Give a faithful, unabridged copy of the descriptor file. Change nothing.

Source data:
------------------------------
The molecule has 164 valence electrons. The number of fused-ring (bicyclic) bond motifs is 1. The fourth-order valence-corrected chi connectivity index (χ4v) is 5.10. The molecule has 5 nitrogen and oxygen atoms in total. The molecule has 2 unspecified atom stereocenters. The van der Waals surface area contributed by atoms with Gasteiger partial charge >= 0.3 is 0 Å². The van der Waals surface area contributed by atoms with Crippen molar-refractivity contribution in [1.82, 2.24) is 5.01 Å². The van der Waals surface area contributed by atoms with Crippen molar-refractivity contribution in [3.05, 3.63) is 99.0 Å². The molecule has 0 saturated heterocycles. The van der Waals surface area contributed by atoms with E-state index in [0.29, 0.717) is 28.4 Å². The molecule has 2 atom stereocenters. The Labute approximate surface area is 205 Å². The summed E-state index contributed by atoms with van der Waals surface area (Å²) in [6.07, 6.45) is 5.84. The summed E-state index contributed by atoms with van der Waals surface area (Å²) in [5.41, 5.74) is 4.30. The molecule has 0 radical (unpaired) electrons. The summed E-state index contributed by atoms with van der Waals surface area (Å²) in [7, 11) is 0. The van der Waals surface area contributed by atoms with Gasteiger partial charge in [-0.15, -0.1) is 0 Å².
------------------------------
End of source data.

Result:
The molecule has 164 valence electrons. The number of fused-ring (bicyclic) bond motifs is 1. The fourth-order valence-corrected chi connectivity index (χ4v) is 5.10. The molecule has 5 nitrogen and oxygen atoms in total. The molecule has 2 unspecified atom stereocenters. The van der Waals surface area contributed by atoms with Gasteiger partial charge >= 0.3 is 0 Å². The van der Waals surface area contributed by atoms with Crippen molar-refractivity contribution in [1.82, 2.24) is 5.01 Å². The van der Waals surface area contributed by atoms with Crippen molar-refractivity contribution in [3.05, 3.63) is 99.0 Å². The molecule has 0 saturated heterocycles. The van der Waals surface area contributed by atoms with E-state index in [0.29, 0.717) is 28.4 Å². The molecule has 2 atom stereocenters. The Labute approximate surface area is 205 Å². The summed E-state index contributed by atoms with van der Waals surface area (Å²) in [6.07, 6.45) is 5.84. The summed E-state index contributed by atoms with van der Waals surface area (Å²) in [5.41, 5.74) is 4.30. The molecule has 0 radical (unpaired) electrons. The summed E-state index contributed by atoms with van der Waals surface area (Å²) in [7, 11) is 0. The van der Waals surface area contributed by atoms with Gasteiger partial charge in [-0.15, -0.1) is 0 Å².